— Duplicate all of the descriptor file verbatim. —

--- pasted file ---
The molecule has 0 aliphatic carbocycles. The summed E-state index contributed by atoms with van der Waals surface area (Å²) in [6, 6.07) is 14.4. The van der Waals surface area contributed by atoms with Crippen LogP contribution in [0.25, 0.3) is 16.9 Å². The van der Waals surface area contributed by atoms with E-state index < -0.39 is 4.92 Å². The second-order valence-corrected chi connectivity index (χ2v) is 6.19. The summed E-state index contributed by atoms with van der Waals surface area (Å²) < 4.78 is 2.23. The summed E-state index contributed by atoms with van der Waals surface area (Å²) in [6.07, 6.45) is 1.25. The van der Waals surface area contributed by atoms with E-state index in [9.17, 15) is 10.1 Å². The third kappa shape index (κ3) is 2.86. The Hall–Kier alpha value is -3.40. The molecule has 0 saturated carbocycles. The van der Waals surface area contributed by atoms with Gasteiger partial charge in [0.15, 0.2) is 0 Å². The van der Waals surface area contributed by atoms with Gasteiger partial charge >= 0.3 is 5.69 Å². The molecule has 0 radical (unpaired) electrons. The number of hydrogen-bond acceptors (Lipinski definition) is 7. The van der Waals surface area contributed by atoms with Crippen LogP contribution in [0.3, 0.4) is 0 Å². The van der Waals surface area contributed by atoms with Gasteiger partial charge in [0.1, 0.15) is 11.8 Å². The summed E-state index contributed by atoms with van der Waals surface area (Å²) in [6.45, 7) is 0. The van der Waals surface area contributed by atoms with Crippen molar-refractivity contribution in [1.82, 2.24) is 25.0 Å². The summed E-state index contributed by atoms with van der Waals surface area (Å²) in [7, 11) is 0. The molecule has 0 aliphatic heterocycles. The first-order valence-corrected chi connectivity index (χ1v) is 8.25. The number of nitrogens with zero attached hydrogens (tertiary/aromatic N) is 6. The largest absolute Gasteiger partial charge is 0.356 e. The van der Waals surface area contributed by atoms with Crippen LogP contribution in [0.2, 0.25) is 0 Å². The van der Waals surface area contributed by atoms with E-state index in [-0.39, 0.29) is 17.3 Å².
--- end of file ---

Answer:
The molecule has 0 aliphatic carbocycles. The summed E-state index contributed by atoms with van der Waals surface area (Å²) in [6, 6.07) is 14.4. The van der Waals surface area contributed by atoms with Crippen LogP contribution in [0.25, 0.3) is 16.9 Å². The van der Waals surface area contributed by atoms with E-state index < -0.39 is 4.92 Å². The second-order valence-corrected chi connectivity index (χ2v) is 6.19. The summed E-state index contributed by atoms with van der Waals surface area (Å²) < 4.78 is 2.23. The summed E-state index contributed by atoms with van der Waals surface area (Å²) in [6.07, 6.45) is 1.25. The van der Waals surface area contributed by atoms with E-state index in [9.17, 15) is 10.1 Å². The third kappa shape index (κ3) is 2.86. The Hall–Kier alpha value is -3.40. The molecule has 0 saturated carbocycles. The van der Waals surface area contributed by atoms with Gasteiger partial charge in [0.15, 0.2) is 0 Å². The van der Waals surface area contributed by atoms with Gasteiger partial charge >= 0.3 is 5.69 Å². The molecule has 0 radical (unpaired) electrons. The number of hydrogen-bond acceptors (Lipinski definition) is 7. The van der Waals surface area contributed by atoms with Crippen LogP contribution in [0.3, 0.4) is 0 Å². The van der Waals surface area contributed by atoms with Gasteiger partial charge in [0.1, 0.15) is 11.8 Å². The summed E-state index contributed by atoms with van der Waals surface area (Å²) in [6.45, 7) is 0. The van der Waals surface area contributed by atoms with Crippen molar-refractivity contribution in [1.82, 2.24) is 25.0 Å². The summed E-state index contributed by atoms with van der Waals surface area (Å²) in [7, 11) is 0. The molecule has 0 aliphatic heterocycles. The first-order valence-corrected chi connectivity index (χ1v) is 8.25. The number of nitrogens with zero attached hydrogens (tertiary/aromatic N) is 6. The largest absolute Gasteiger partial charge is 0.356 e. The van der Waals surface area contributed by atoms with Crippen LogP contribution in [0.2, 0.25) is 0 Å². The van der Waals surface area contributed by atoms with E-state index in [-0.39, 0.29) is 17.3 Å².